This article was written so that you go to see the work and start to ask questions about Romare Bearden’s artistic interpretation for A Black Odyssey. Perhaps Romare Bearden chose The Odyssey as a subject to allow the work a new interpretation through the eyes of an African American artist. Perhaps he has more to tell us than just the artistic interpretation as a black artist because he sees the work as a post-modern American artist(?).

Romare Bearden’s work has been exhibited in Harlem and at the New York Metropolitan Museum of Art and toured by the Smithsonian Institute in Washington, DC and shown all over the nation and the world.
He was certainly a forward thinking artist. It is very important what an artist choses as his or her subject. The subject and the quality of the work(s) determine the interest and the lasting market-value and attention given by the public.
Romare Bearden logo
About the Romare Bearden Foundation
The Foundation was established in 1990 as a nonprofit organization by the artist’s estate to preserve and perpetuate the legacy of Romare Bearden (1911-1988), an American artist of African-American heritage, who is widely acknowledged as one of the most talented and original visual artists of the twentieth century. From 1990 until her death in 1996, Nanette Rohan Bearden, the artist’s wife and a noted dancer and choreographer, was president of the Foundation.
For over a decade, the Foundation has honored Bearden’s memory and preserved and perpetuated his artistic legacy by supporting educational programs, special projects, exhibitions, critical scholarship and seminal publications that deepen appreciation of and access to Bearden’s extraordinary art and life. In addition, the Foundation acknowledges the professional and personal encouragement Bearden generously provided other artists, as well as his broad intellectual and scholarly interests, by supporting the creative and intellectual development of up-and-coming African-American artists and scholars.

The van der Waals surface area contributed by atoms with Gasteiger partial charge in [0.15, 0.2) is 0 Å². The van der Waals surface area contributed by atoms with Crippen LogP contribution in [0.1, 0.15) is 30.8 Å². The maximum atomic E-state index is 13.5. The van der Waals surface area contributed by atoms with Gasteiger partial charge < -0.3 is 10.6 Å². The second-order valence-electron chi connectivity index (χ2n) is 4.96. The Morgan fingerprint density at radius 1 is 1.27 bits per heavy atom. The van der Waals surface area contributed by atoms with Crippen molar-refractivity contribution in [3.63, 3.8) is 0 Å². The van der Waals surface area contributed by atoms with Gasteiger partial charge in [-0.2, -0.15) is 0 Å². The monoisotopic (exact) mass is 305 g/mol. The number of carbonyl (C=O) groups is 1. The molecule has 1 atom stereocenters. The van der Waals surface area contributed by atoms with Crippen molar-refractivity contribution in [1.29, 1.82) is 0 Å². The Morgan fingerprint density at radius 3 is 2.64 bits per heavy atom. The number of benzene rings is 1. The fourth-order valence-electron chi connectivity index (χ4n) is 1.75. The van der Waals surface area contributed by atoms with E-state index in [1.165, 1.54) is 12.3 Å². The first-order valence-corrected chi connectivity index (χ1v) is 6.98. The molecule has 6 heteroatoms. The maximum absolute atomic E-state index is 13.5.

Smithsonian Institute Has Educational Materials on Romare Bearden’s Work!
http://www.sites.si.edu/romarebearden/education/index.html

For More Information About The Romare Bearden Foundation
http://www.beardenfoundation.org/about.shtml

2090 Adam Clayton Powell Jr. Blvd., Suite 202
New York, NY 10027
Rights and Permission
VAGA
350 Fifth Avenue, Suite 2820
New York, NY 10118
Tel. 212-736-6666
Fax 212-736-6767
info@vagarights.com
Romare Bearden Foundation and Estate represented by:
DC Moore Gallery
724 Fifth Avenue, NY NY 10019
212 247-2111
DCMOOREGALLERY.COM

Wikipedia
http://en.wikipedia.org/wiki/Odyssey

Advertisements
Categories: Tags: , , , ,

Thank You for Visiting Tell Others...And Please Leave a Reply to This Story.

Fill in your details below or click an icon to log in:

WordPress.com Logo

You are commenting using your WordPress.com account. Log Out / Change )

Twitter picture

You are commenting using your Twitter account. Log Out / Change )

Facebook photo

You are commenting using your Facebook account. Log Out / Change )

Google+ photo

You are commenting using your Google+ account. Log Out / Change )

Connecting to %s